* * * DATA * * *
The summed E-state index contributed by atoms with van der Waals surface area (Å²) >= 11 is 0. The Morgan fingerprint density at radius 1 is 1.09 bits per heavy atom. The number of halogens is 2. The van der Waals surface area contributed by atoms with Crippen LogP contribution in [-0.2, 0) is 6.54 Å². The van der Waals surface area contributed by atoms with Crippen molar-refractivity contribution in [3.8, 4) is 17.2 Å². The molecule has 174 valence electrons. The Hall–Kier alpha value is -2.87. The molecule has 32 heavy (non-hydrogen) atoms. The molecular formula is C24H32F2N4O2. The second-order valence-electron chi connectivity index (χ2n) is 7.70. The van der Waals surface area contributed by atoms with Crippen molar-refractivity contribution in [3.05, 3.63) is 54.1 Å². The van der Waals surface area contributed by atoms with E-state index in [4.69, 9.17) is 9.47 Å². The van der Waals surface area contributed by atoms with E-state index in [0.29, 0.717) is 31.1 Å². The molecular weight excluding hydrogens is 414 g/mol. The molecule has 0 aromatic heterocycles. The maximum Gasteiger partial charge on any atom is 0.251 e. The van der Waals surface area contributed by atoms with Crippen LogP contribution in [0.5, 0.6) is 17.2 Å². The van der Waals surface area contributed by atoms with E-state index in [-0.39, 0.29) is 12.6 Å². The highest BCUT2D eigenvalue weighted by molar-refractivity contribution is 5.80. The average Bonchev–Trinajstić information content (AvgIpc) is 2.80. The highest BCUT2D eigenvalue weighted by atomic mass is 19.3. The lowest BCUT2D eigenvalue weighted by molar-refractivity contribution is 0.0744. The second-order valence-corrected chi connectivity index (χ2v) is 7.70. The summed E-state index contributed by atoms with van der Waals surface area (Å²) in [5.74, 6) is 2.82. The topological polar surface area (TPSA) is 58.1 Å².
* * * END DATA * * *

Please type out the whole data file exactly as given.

The summed E-state index contributed by atoms with van der Waals surface area (Å²) >= 11 is 0. The Morgan fingerprint density at radius 1 is 1.09 bits per heavy atom. The number of halogens is 2. The van der Waals surface area contributed by atoms with Crippen LogP contribution in [-0.2, 0) is 6.54 Å². The van der Waals surface area contributed by atoms with Crippen molar-refractivity contribution in [3.8, 4) is 17.2 Å². The molecule has 174 valence electrons. The Hall–Kier alpha value is -2.87. The molecule has 32 heavy (non-hydrogen) atoms. The molecular formula is C24H32F2N4O2. The second-order valence-electron chi connectivity index (χ2n) is 7.70. The van der Waals surface area contributed by atoms with Crippen molar-refractivity contribution in [3.05, 3.63) is 54.1 Å². The van der Waals surface area contributed by atoms with E-state index in [4.69, 9.17) is 9.47 Å². The van der Waals surface area contributed by atoms with E-state index in [0.29, 0.717) is 31.1 Å². The molecular weight excluding hydrogens is 414 g/mol. The molecule has 0 aromatic heterocycles. The maximum Gasteiger partial charge on any atom is 0.251 e. The van der Waals surface area contributed by atoms with Crippen LogP contribution in [0.5, 0.6) is 17.2 Å². The van der Waals surface area contributed by atoms with E-state index in [-0.39, 0.29) is 12.6 Å². The highest BCUT2D eigenvalue weighted by molar-refractivity contribution is 5.80. The average Bonchev–Trinajstić information content (AvgIpc) is 2.80. The highest BCUT2D eigenvalue weighted by atomic mass is 19.3. The lowest BCUT2D eigenvalue weighted by molar-refractivity contribution is 0.0744. The second-order valence-corrected chi connectivity index (χ2v) is 7.70. The summed E-state index contributed by atoms with van der Waals surface area (Å²) in [5.74, 6) is 2.82. The topological polar surface area (TPSA) is 58.1 Å².